• Models of Inclusion and Exclusion in Democracy Ancient and Modern: A Response to Paul Cartledge’s Democracy: A Life

    Author(s):
    Carol Atack (see profile)
    Date:
    2019
    Group(s):
    Ancient Greece & Rome, Greek and Roman Intellectual History
    Subject(s):
    Democratic theory, Ancient Greek historiography, history of political thought
    Item Type:
    Article
    Permanent URL:
    http://dx.doi.org/10.17613/rfnt-s023
    Abstract:
    This article forms part of a symposium on Paul Cartledge's 'Democracy: a life' (2016). It argues in support of new approaches to Athenian democracy focused on the experience of those who were not active participants in the political institutions of the democracy but excluded because of their status (women, metics, slaves). It further argues that it is important to embrace the democracy of Hellenistic Greek cities, as denying them the status of democracy on grounds of lack of political self-sufficiency leads to similar misconceptions about sovereignty and participation in supra-national politics as those that marred recent UK debates on sovereignty and Brexit.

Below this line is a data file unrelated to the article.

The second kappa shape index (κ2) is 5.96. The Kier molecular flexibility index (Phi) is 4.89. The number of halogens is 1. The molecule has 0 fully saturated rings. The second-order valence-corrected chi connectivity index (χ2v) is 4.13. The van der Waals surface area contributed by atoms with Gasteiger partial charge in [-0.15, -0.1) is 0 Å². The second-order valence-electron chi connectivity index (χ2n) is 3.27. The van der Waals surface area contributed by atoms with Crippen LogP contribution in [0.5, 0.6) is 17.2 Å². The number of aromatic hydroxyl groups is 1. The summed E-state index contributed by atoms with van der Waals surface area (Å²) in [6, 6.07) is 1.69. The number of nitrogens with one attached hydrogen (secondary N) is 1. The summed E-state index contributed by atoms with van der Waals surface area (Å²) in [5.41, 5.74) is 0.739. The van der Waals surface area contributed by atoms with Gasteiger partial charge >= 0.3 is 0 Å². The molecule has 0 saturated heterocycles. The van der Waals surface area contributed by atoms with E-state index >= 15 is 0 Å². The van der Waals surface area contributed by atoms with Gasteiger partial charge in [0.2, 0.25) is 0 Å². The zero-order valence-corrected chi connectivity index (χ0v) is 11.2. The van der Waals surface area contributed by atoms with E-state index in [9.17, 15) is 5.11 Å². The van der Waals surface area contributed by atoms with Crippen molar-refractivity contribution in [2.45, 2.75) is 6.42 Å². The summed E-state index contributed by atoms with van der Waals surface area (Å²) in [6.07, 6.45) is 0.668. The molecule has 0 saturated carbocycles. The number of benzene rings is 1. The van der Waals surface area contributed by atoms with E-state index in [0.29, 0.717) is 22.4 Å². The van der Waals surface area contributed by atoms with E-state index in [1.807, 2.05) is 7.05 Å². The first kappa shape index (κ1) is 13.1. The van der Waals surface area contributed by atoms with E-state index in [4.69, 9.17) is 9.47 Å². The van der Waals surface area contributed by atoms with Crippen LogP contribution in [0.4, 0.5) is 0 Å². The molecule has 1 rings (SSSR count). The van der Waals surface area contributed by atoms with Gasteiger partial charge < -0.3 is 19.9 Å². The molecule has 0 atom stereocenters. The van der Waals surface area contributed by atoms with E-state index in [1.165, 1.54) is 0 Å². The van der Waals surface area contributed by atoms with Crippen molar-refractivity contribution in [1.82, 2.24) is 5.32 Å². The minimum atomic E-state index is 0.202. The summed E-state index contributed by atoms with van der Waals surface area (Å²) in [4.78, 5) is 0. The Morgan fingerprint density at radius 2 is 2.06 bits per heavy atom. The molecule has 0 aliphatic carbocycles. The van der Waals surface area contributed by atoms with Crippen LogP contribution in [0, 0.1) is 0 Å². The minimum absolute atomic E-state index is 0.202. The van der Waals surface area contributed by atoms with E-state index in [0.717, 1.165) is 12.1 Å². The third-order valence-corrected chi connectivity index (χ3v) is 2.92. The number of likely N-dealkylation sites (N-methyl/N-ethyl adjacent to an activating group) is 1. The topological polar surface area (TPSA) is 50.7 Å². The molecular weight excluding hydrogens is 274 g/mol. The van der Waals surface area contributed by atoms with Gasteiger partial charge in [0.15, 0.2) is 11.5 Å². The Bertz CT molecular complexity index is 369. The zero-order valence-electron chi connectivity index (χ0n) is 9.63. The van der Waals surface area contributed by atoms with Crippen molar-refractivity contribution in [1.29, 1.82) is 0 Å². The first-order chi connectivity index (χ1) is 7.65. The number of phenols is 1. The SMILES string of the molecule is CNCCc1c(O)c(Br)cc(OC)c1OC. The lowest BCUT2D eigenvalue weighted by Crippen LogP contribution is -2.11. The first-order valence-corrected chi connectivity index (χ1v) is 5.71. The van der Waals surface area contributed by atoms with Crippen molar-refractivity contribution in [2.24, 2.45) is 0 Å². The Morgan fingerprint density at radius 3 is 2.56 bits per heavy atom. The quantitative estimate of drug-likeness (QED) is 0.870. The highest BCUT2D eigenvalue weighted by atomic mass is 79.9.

Metadata:
    Published as:
    Journal article    
    Status:
    Published
    Last Updated:
    8 months ago
    License:
    All Rights Reserved
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